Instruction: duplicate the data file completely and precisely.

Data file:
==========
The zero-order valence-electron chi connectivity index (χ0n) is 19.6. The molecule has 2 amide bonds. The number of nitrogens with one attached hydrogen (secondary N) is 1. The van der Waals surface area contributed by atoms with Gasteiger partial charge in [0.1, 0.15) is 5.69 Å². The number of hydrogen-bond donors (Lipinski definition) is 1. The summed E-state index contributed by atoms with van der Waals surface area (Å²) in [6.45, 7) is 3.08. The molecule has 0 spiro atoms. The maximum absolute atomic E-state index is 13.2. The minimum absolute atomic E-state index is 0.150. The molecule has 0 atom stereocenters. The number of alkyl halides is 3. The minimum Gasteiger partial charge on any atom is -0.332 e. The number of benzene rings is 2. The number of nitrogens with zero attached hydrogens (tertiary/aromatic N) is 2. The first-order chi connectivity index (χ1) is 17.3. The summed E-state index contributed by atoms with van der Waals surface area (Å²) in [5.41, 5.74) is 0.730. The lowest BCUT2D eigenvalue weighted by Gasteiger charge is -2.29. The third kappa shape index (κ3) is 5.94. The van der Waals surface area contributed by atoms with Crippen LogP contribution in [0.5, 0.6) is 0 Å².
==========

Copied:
The zero-order valence-electron chi connectivity index (χ0n) is 19.6. The molecule has 2 amide bonds. The number of nitrogens with one attached hydrogen (secondary N) is 1. The van der Waals surface area contributed by atoms with Gasteiger partial charge in [0.1, 0.15) is 5.69 Å². The number of hydrogen-bond donors (Lipinski definition) is 1. The summed E-state index contributed by atoms with van der Waals surface area (Å²) in [6.45, 7) is 3.08. The molecule has 0 spiro atoms. The maximum absolute atomic E-state index is 13.2. The minimum absolute atomic E-state index is 0.150. The molecule has 0 atom stereocenters. The number of alkyl halides is 3. The minimum Gasteiger partial charge on any atom is -0.332 e. The number of benzene rings is 2. The number of nitrogens with zero attached hydrogens (tertiary/aromatic N) is 2. The first-order chi connectivity index (χ1) is 17.3. The summed E-state index contributed by atoms with van der Waals surface area (Å²) in [5.41, 5.74) is 0.730. The lowest BCUT2D eigenvalue weighted by Gasteiger charge is -2.29. The third kappa shape index (κ3) is 5.94. The van der Waals surface area contributed by atoms with Crippen LogP contribution in [0.5, 0.6) is 0 Å².